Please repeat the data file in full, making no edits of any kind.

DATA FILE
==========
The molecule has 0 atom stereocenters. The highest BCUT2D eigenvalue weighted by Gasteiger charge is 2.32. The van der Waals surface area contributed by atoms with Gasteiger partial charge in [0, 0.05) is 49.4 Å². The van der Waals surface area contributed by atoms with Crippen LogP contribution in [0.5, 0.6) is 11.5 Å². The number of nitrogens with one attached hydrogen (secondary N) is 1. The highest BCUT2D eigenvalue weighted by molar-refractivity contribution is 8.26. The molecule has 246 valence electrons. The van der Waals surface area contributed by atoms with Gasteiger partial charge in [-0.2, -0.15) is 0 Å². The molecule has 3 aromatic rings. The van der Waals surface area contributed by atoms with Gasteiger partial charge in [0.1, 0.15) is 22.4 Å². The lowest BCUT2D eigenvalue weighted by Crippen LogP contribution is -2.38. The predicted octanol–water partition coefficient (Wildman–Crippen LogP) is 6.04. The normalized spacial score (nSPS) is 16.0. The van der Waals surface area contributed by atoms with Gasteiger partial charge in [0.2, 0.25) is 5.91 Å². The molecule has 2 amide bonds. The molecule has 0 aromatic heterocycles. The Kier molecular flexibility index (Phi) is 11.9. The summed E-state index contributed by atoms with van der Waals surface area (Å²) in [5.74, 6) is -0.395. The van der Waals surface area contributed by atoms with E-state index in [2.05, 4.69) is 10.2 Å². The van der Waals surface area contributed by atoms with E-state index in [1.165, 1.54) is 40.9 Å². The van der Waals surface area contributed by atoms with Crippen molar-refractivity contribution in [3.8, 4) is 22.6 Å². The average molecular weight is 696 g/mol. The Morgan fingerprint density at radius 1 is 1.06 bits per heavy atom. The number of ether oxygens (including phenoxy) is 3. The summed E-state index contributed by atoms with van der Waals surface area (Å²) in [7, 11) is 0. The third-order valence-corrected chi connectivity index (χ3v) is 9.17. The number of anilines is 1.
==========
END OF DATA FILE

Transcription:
The molecule has 0 atom stereocenters. The highest BCUT2D eigenvalue weighted by Gasteiger charge is 2.32. The van der Waals surface area contributed by atoms with Gasteiger partial charge in [0, 0.05) is 49.4 Å². The van der Waals surface area contributed by atoms with Crippen LogP contribution in [0.5, 0.6) is 11.5 Å². The number of nitrogens with one attached hydrogen (secondary N) is 1. The highest BCUT2D eigenvalue weighted by molar-refractivity contribution is 8.26. The molecule has 246 valence electrons. The van der Waals surface area contributed by atoms with Gasteiger partial charge in [-0.2, -0.15) is 0 Å². The molecule has 3 aromatic rings. The van der Waals surface area contributed by atoms with Gasteiger partial charge in [0.1, 0.15) is 22.4 Å². The lowest BCUT2D eigenvalue weighted by Crippen LogP contribution is -2.38. The predicted octanol–water partition coefficient (Wildman–Crippen LogP) is 6.04. The normalized spacial score (nSPS) is 16.0. The van der Waals surface area contributed by atoms with Gasteiger partial charge in [0.2, 0.25) is 5.91 Å². The molecule has 2 amide bonds. The molecule has 0 aromatic heterocycles. The Kier molecular flexibility index (Phi) is 11.9. The summed E-state index contributed by atoms with van der Waals surface area (Å²) in [5.74, 6) is -0.395. The van der Waals surface area contributed by atoms with E-state index in [2.05, 4.69) is 10.2 Å². The van der Waals surface area contributed by atoms with E-state index in [1.165, 1.54) is 40.9 Å². The van der Waals surface area contributed by atoms with Crippen molar-refractivity contribution in [3.8, 4) is 22.6 Å². The average molecular weight is 696 g/mol. The Morgan fingerprint density at radius 1 is 1.06 bits per heavy atom. The number of ether oxygens (including phenoxy) is 3. The summed E-state index contributed by atoms with van der Waals surface area (Å²) in [7, 11) is 0. The third-order valence-corrected chi connectivity index (χ3v) is 9.17. The number of anilines is 1.